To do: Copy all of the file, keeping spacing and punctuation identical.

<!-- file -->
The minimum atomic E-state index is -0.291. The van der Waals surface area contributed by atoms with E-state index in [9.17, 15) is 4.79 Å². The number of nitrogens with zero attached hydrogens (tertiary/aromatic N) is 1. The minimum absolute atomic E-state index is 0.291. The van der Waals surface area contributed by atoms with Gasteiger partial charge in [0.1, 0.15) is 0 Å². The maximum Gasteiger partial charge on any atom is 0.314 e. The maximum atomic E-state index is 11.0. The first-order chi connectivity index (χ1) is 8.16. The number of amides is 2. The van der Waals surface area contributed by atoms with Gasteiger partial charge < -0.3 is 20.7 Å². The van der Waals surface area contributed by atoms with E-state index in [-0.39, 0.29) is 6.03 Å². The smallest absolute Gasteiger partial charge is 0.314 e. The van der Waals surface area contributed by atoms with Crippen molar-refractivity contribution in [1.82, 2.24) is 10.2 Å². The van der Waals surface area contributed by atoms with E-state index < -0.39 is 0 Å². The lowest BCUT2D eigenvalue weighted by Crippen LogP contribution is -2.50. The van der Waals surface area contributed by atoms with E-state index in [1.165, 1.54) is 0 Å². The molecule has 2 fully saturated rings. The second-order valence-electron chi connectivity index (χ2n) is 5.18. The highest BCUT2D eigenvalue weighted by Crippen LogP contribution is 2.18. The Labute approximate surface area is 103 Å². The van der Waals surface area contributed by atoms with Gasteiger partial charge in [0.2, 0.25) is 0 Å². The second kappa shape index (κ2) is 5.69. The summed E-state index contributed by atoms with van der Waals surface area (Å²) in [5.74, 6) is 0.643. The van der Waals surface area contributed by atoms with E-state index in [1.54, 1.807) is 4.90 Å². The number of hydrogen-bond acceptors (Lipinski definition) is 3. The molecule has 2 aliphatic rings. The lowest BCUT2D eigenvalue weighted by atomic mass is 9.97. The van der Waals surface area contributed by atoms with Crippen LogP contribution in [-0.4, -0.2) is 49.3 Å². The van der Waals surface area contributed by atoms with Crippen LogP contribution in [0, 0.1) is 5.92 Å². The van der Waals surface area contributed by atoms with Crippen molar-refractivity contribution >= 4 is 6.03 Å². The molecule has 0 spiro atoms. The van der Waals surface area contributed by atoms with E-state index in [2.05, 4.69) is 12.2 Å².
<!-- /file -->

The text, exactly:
The minimum atomic E-state index is -0.291. The van der Waals surface area contributed by atoms with E-state index in [9.17, 15) is 4.79 Å². The number of nitrogens with zero attached hydrogens (tertiary/aromatic N) is 1. The minimum absolute atomic E-state index is 0.291. The van der Waals surface area contributed by atoms with Gasteiger partial charge in [0.1, 0.15) is 0 Å². The maximum Gasteiger partial charge on any atom is 0.314 e. The maximum atomic E-state index is 11.0. The first-order chi connectivity index (χ1) is 8.16. The number of amides is 2. The van der Waals surface area contributed by atoms with Gasteiger partial charge < -0.3 is 20.7 Å². The van der Waals surface area contributed by atoms with E-state index in [-0.39, 0.29) is 6.03 Å². The smallest absolute Gasteiger partial charge is 0.314 e. The van der Waals surface area contributed by atoms with Crippen molar-refractivity contribution in [1.82, 2.24) is 10.2 Å². The van der Waals surface area contributed by atoms with E-state index < -0.39 is 0 Å². The lowest BCUT2D eigenvalue weighted by Crippen LogP contribution is -2.50. The van der Waals surface area contributed by atoms with E-state index in [1.165, 1.54) is 0 Å². The molecule has 2 fully saturated rings. The second-order valence-electron chi connectivity index (χ2n) is 5.18. The highest BCUT2D eigenvalue weighted by Crippen LogP contribution is 2.18. The Labute approximate surface area is 103 Å². The van der Waals surface area contributed by atoms with Gasteiger partial charge in [0.2, 0.25) is 0 Å². The second kappa shape index (κ2) is 5.69. The summed E-state index contributed by atoms with van der Waals surface area (Å²) in [5.74, 6) is 0.643. The van der Waals surface area contributed by atoms with E-state index in [1.54, 1.807) is 4.90 Å². The number of hydrogen-bond acceptors (Lipinski definition) is 3. The molecule has 2 aliphatic rings. The lowest BCUT2D eigenvalue weighted by atomic mass is 9.97. The van der Waals surface area contributed by atoms with Crippen LogP contribution in [-0.4, -0.2) is 49.3 Å². The van der Waals surface area contributed by atoms with Crippen LogP contribution in [0, 0.1) is 5.92 Å². The van der Waals surface area contributed by atoms with Crippen molar-refractivity contribution >= 4 is 6.03 Å². The molecule has 0 spiro atoms. The van der Waals surface area contributed by atoms with E-state index in [2.05, 4.69) is 12.2 Å².